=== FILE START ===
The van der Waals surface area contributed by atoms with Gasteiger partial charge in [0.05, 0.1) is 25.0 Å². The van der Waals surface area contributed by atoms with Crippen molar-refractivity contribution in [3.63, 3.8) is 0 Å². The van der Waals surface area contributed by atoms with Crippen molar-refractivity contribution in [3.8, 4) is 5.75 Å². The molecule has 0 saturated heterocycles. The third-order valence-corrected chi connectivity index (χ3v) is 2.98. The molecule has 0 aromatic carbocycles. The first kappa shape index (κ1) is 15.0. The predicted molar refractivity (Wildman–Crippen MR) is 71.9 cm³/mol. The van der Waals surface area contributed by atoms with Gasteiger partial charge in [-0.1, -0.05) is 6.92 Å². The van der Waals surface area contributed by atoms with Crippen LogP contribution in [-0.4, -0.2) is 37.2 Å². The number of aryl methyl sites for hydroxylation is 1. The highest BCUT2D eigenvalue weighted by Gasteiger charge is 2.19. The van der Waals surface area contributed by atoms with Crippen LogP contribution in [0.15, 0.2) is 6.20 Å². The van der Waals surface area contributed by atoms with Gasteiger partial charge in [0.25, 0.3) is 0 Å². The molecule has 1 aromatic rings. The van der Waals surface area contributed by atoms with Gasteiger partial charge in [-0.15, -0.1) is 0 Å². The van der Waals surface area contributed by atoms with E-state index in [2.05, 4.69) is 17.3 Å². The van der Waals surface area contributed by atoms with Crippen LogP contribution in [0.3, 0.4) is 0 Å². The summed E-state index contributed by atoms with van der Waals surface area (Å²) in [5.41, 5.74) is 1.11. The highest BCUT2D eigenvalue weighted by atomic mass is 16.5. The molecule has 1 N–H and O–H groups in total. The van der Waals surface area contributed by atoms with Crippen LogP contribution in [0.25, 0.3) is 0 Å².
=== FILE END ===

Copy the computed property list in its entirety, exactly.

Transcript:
The van der Waals surface area contributed by atoms with Gasteiger partial charge in [0.05, 0.1) is 25.0 Å². The van der Waals surface area contributed by atoms with Crippen molar-refractivity contribution in [3.63, 3.8) is 0 Å². The van der Waals surface area contributed by atoms with Crippen molar-refractivity contribution in [3.8, 4) is 5.75 Å². The molecule has 0 saturated heterocycles. The third-order valence-corrected chi connectivity index (χ3v) is 2.98. The molecule has 0 aromatic carbocycles. The first kappa shape index (κ1) is 15.0. The predicted molar refractivity (Wildman–Crippen MR) is 71.9 cm³/mol. The van der Waals surface area contributed by atoms with Gasteiger partial charge in [-0.1, -0.05) is 6.92 Å². The van der Waals surface area contributed by atoms with Crippen LogP contribution in [-0.4, -0.2) is 37.2 Å². The number of aryl methyl sites for hydroxylation is 1. The highest BCUT2D eigenvalue weighted by Gasteiger charge is 2.19. The van der Waals surface area contributed by atoms with Crippen LogP contribution in [0.15, 0.2) is 6.20 Å². The van der Waals surface area contributed by atoms with Gasteiger partial charge in [0.25, 0.3) is 0 Å². The molecule has 1 aromatic rings. The van der Waals surface area contributed by atoms with Gasteiger partial charge in [-0.15, -0.1) is 0 Å². The van der Waals surface area contributed by atoms with E-state index in [2.05, 4.69) is 17.3 Å². The van der Waals surface area contributed by atoms with Crippen LogP contribution in [0.3, 0.4) is 0 Å². The summed E-state index contributed by atoms with van der Waals surface area (Å²) in [5.41, 5.74) is 1.11. The highest BCUT2D eigenvalue weighted by atomic mass is 16.5. The molecule has 1 N–H and O–H groups in total. The van der Waals surface area contributed by atoms with Crippen LogP contribution in [0.25, 0.3) is 0 Å².